After deadly year for law enforcement, legislature seeks to "bac - CBS46 News

After deadly year for law enforcement, legislature seeks to "back the badge"

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These are the officers killed in the line-of-duty in Georgia in 2016. (SOURCE: WGCL) These are the officers killed in the line-of-duty in Georgia in 2016. (SOURCE: WGCL)
ATLANTA (CBS46) -

Several bills working their way through the Georgia General Assembly are expected to increase protections for law enforcement, including one that would impose longer prison sentences for people convicted of crimes against officers.

In a press release sent out Friday, Lt. Governor Casey Cagle's office touted the success by her and two senators in getting several bills passed through the senate that would make changes aimed at improving life for officers and their families.

“These individuals selflessly act to protect and keep us all safe day-in and day-out – it’s time we all show them they have our full support and backing," Cagle said in a press release.

In 2016, nine law enforcement officers died in the line of duty, an unprecedented seven of them due to gunfire.

The so-called "Back the Badge Act of 2017", SB160, would impose longer sentences for criminals convicted of aggravated assault and aggravated battery against a public safety officer.

  • SB154 significantly increases the amount of money received by a family of a fallen law enforcement officer by fifty percent; totaling $150,000 from the State Indemnification Fund.
  • SB155 creates a nine-person Local Law Enforcement Compensation Commission to review the salaries and benefits our state’s law enforcement officers receive and report its findings to the Georgia General Assembly.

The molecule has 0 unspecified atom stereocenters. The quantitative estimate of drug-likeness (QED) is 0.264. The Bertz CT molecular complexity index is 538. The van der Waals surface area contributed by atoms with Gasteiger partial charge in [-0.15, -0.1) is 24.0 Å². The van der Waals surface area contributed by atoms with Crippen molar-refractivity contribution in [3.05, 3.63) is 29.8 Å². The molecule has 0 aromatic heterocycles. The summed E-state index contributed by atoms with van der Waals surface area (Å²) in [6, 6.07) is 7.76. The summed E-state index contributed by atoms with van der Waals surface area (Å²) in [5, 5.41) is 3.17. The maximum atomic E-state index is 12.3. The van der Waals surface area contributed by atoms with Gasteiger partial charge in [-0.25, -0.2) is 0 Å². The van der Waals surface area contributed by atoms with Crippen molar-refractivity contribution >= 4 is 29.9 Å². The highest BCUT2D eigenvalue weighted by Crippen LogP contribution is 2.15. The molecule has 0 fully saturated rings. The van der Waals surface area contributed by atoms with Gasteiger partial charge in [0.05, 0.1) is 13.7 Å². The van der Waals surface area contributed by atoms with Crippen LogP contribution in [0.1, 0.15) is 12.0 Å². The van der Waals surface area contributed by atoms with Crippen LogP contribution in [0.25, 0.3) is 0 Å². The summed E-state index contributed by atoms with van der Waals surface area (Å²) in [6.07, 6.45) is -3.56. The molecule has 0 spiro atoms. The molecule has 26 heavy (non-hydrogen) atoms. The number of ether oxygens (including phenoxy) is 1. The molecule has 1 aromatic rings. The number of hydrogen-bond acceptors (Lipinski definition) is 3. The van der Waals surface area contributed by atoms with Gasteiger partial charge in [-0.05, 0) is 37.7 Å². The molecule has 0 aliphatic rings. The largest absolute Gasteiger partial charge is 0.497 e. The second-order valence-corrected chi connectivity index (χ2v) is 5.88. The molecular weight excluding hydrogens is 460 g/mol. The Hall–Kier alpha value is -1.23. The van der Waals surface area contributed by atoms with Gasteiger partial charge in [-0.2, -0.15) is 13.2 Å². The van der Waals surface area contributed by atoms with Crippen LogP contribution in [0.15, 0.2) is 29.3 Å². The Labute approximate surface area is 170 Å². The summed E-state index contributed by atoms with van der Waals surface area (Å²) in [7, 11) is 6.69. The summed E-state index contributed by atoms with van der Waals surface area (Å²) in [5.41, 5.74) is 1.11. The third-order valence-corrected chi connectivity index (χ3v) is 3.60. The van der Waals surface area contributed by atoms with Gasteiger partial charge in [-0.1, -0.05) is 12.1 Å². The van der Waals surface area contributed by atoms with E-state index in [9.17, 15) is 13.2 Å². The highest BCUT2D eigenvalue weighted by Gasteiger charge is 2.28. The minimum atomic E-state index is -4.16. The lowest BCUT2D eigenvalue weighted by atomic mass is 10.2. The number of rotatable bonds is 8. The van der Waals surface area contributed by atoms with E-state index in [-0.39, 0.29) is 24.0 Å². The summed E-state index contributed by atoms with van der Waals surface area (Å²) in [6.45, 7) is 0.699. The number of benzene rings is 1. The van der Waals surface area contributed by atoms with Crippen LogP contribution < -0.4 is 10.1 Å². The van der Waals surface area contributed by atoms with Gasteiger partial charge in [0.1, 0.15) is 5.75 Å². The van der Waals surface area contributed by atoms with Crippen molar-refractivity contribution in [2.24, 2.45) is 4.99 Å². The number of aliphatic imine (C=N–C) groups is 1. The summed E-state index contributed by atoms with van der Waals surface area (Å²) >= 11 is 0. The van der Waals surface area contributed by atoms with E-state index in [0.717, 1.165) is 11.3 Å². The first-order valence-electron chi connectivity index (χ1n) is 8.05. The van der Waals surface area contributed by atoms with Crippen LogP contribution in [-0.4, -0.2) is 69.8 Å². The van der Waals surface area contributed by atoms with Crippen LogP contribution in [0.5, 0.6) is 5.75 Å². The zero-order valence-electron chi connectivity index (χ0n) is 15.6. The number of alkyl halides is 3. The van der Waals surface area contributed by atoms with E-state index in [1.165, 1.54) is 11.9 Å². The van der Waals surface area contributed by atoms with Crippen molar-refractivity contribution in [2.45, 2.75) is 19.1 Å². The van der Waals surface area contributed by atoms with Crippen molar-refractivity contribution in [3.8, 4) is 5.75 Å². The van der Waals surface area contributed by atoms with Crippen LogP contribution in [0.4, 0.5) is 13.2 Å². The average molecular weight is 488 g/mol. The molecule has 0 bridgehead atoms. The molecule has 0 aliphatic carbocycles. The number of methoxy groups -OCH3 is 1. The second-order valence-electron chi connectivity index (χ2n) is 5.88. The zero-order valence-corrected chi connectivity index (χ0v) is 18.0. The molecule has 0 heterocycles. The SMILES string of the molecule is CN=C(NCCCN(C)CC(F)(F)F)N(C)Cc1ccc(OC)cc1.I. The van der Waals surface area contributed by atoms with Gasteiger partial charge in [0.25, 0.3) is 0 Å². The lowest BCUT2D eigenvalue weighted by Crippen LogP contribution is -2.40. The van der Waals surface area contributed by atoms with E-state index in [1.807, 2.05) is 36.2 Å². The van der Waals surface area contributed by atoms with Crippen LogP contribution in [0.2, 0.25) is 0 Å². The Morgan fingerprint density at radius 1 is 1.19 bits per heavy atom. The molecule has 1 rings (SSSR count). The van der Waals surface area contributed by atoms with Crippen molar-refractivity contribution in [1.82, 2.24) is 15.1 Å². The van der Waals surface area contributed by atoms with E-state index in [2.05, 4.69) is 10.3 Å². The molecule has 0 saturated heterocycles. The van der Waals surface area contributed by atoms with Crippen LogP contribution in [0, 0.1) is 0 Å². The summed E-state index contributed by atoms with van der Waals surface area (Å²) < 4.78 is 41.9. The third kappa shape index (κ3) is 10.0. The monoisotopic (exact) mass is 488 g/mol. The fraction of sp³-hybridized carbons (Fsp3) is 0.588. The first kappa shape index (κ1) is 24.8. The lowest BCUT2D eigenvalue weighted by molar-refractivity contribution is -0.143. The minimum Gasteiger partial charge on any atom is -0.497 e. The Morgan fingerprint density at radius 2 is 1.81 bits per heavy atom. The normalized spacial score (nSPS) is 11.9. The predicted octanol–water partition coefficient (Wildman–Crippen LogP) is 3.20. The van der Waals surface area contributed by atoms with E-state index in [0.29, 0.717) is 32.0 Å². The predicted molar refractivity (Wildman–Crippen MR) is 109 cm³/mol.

• SB169 creates a special license plate inscribed with ‘back the badge’ to honor Georgia law enforcement officers. The proceeds from the tag will be directed to the Peace Officers’ Annuity and Benefit Fund.

Last year was deadly for Georgia Law enforcement

2016 was a deadly year for Georgia's Law enforcement officers, with nine officers dying in the line of duty.

Officials said 2016 surpassed the past two years twofold and an unprecedented seven of the nine deaths of officers were due to gunfire. When we spoke to law enforcement officers at the end of the year, they told us what they saw as a more dangerous atmosphere had them changing their habits.

“[When pulling up to a red light] I like to leave a car length between myself and the vehicle in front of me just in case somebody does start shooting. I can drive out and hopefully get out of traffic,” one officer told CBS46.

Copyright 2017 WGCL-TV (Meredith Corporation). All rights reserved.
 

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